Most readers will be familiar with Caroline Preston’s latest novel, The Scrapbook of Frankie Pratt. However, don’t let her first novel, Jackie by Josie, slip past your reading radar.
Book groups looking for a discussable summer selection will enjoy this light-hearted look at the business of biography. Jackie is a doctoral student suffering a bout of writer’s block/boredom when she’s offered a summer position as a researcher to a celebrity biographer of the trash-n-tell genre of life stories who is writing a book on the recently deceased Jacqueline Kennedy Onassis. Jackie jumps at it and leaves her distracted academic husband, Peter, to go on his own summer jaunt with a flirty grad student who makes Jackie nervous. Jackie bundles up their three-year-old, Henry, and moves in with her boozy mother for the summer.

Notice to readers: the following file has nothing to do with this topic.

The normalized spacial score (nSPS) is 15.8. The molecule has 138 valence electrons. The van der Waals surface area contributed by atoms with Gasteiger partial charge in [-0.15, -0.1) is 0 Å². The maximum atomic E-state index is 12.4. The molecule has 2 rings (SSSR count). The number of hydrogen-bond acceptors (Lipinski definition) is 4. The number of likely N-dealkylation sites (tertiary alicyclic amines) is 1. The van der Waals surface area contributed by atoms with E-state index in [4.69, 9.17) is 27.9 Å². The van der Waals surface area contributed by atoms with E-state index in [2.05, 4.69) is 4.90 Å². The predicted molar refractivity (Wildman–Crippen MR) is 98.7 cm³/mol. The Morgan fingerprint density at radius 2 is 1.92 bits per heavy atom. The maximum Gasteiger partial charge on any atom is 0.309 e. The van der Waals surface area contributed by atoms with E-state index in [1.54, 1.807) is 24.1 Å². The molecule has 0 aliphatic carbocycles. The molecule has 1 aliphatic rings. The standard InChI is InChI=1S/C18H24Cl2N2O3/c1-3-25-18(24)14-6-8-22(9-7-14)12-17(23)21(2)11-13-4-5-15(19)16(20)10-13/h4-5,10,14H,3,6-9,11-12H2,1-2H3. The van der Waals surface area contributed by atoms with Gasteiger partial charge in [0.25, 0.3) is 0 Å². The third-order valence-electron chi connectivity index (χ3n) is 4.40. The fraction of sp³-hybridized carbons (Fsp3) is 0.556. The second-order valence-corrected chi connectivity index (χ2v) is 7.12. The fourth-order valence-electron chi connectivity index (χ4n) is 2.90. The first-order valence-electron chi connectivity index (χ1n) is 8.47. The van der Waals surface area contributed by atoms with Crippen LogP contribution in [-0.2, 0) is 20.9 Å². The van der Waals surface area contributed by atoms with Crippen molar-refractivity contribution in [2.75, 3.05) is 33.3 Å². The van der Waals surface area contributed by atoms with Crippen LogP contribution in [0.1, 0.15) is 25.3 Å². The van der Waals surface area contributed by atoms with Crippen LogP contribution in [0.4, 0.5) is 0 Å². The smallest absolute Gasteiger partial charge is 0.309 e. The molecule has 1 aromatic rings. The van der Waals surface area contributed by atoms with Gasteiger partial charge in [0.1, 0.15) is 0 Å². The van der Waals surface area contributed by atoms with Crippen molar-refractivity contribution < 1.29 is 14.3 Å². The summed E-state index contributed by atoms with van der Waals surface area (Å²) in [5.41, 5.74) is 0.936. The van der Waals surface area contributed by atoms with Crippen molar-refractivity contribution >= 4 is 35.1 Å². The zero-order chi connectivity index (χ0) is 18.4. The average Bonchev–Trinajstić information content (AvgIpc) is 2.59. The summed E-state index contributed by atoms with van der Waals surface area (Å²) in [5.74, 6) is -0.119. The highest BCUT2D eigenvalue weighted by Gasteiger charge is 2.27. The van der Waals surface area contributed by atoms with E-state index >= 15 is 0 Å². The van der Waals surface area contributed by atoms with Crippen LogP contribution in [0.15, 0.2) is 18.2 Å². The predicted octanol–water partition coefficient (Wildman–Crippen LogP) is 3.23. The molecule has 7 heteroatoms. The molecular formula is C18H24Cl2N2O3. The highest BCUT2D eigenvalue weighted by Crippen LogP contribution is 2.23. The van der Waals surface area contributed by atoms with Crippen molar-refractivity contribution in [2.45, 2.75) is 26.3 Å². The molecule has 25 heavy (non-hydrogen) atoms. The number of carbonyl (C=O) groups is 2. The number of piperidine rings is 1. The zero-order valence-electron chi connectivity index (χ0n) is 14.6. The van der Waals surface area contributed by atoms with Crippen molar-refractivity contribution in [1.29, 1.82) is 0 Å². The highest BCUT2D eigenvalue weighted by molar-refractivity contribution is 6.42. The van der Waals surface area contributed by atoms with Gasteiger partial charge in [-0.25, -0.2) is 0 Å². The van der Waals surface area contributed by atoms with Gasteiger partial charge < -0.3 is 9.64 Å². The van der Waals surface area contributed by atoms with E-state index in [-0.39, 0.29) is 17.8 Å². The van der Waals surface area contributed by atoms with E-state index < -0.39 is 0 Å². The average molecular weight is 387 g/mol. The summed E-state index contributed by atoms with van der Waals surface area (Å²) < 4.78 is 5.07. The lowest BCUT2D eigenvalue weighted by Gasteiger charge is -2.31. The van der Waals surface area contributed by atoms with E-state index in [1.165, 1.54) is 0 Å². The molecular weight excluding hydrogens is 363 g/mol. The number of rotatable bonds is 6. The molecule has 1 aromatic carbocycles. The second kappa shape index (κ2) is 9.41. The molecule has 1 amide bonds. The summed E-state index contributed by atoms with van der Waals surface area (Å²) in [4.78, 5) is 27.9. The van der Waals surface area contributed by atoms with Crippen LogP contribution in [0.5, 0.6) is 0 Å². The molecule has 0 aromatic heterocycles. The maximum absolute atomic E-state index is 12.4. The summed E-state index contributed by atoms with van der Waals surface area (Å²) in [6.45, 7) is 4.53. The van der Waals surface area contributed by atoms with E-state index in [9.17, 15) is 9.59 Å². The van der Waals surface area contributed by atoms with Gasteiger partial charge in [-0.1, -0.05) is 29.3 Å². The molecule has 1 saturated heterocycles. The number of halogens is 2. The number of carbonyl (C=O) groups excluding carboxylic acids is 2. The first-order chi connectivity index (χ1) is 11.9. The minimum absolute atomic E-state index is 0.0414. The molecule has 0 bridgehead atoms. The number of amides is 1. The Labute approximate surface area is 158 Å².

Jackie starts doing the kind of research that would never get tenure in an academic setting. She’s staring at photographs of Jacqueline and making notes on fashion and hair styles and studying seating arrangements for White House dinner parties.
Preston stretches a bit to make connections between Josie’s life in the mid-1990s and Jackie’s in the 1960s and ’70s. But that shouldn’t keep book groups from enjoying the book and finding topics to mull over. For one, they should consider the vast amount of information that goes into crafting a biography and how a writer sorts through it all to find the essence of the subject matter. Readers can also discuss the various epigrams that appear before each chapter and how they reflect Josie’s current situation and how Jackie may have changed her own mind about some of the things she said when she was younger.
Cleverly masquerading as standard fluorescent-colored Chick Lit, there’s more to this novel of a young woman’s life and quirky relationships than a reader will predict.